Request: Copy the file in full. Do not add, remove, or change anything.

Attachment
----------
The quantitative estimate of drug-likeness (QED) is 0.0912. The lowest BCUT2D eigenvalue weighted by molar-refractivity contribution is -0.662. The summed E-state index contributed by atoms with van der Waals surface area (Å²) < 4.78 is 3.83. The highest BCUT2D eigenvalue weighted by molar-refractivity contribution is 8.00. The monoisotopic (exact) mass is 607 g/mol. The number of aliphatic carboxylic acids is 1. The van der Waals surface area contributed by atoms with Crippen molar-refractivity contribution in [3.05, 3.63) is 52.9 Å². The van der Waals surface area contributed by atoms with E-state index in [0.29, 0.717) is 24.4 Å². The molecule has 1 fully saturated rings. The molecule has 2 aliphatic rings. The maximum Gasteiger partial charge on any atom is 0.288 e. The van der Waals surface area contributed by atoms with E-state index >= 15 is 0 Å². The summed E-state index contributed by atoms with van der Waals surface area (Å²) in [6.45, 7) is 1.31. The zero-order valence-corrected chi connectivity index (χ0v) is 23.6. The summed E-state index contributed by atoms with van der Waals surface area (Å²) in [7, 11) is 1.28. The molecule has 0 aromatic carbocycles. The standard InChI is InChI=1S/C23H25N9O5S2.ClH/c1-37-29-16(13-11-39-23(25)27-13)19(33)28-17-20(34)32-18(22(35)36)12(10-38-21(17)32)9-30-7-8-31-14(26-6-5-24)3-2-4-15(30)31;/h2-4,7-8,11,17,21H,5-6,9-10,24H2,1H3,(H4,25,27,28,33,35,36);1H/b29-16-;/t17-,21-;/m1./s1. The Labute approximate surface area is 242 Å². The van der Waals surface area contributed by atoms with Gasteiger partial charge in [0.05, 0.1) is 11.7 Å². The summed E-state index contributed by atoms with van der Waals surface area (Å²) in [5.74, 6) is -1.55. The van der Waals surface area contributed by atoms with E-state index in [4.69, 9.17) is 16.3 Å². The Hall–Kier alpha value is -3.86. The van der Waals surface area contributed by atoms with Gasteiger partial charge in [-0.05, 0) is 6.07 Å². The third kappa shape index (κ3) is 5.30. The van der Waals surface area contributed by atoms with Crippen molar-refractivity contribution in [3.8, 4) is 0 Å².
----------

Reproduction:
The quantitative estimate of drug-likeness (QED) is 0.0912. The lowest BCUT2D eigenvalue weighted by molar-refractivity contribution is -0.662. The summed E-state index contributed by atoms with van der Waals surface area (Å²) < 4.78 is 3.83. The highest BCUT2D eigenvalue weighted by molar-refractivity contribution is 8.00. The monoisotopic (exact) mass is 607 g/mol. The number of aliphatic carboxylic acids is 1. The van der Waals surface area contributed by atoms with Crippen molar-refractivity contribution in [3.05, 3.63) is 52.9 Å². The van der Waals surface area contributed by atoms with E-state index in [0.29, 0.717) is 24.4 Å². The molecule has 1 fully saturated rings. The molecule has 2 aliphatic rings. The maximum Gasteiger partial charge on any atom is 0.288 e. The van der Waals surface area contributed by atoms with E-state index >= 15 is 0 Å². The summed E-state index contributed by atoms with van der Waals surface area (Å²) in [6.45, 7) is 1.31. The zero-order valence-corrected chi connectivity index (χ0v) is 23.6. The summed E-state index contributed by atoms with van der Waals surface area (Å²) in [7, 11) is 1.28. The molecule has 0 aromatic carbocycles. The standard InChI is InChI=1S/C23H25N9O5S2.ClH/c1-37-29-16(13-11-39-23(25)27-13)19(33)28-17-20(34)32-18(22(35)36)12(10-38-21(17)32)9-30-7-8-31-14(26-6-5-24)3-2-4-15(30)31;/h2-4,7-8,11,17,21H,5-6,9-10,24H2,1H3,(H4,25,27,28,33,35,36);1H/b29-16-;/t17-,21-;/m1./s1. The Labute approximate surface area is 242 Å². The van der Waals surface area contributed by atoms with Gasteiger partial charge in [0.05, 0.1) is 11.7 Å². The summed E-state index contributed by atoms with van der Waals surface area (Å²) in [5.74, 6) is -1.55. The van der Waals surface area contributed by atoms with E-state index in [4.69, 9.17) is 16.3 Å². The Hall–Kier alpha value is -3.86. The van der Waals surface area contributed by atoms with Gasteiger partial charge in [-0.05, 0) is 6.07 Å². The third kappa shape index (κ3) is 5.30. The van der Waals surface area contributed by atoms with Crippen molar-refractivity contribution in [3.8, 4) is 0 Å².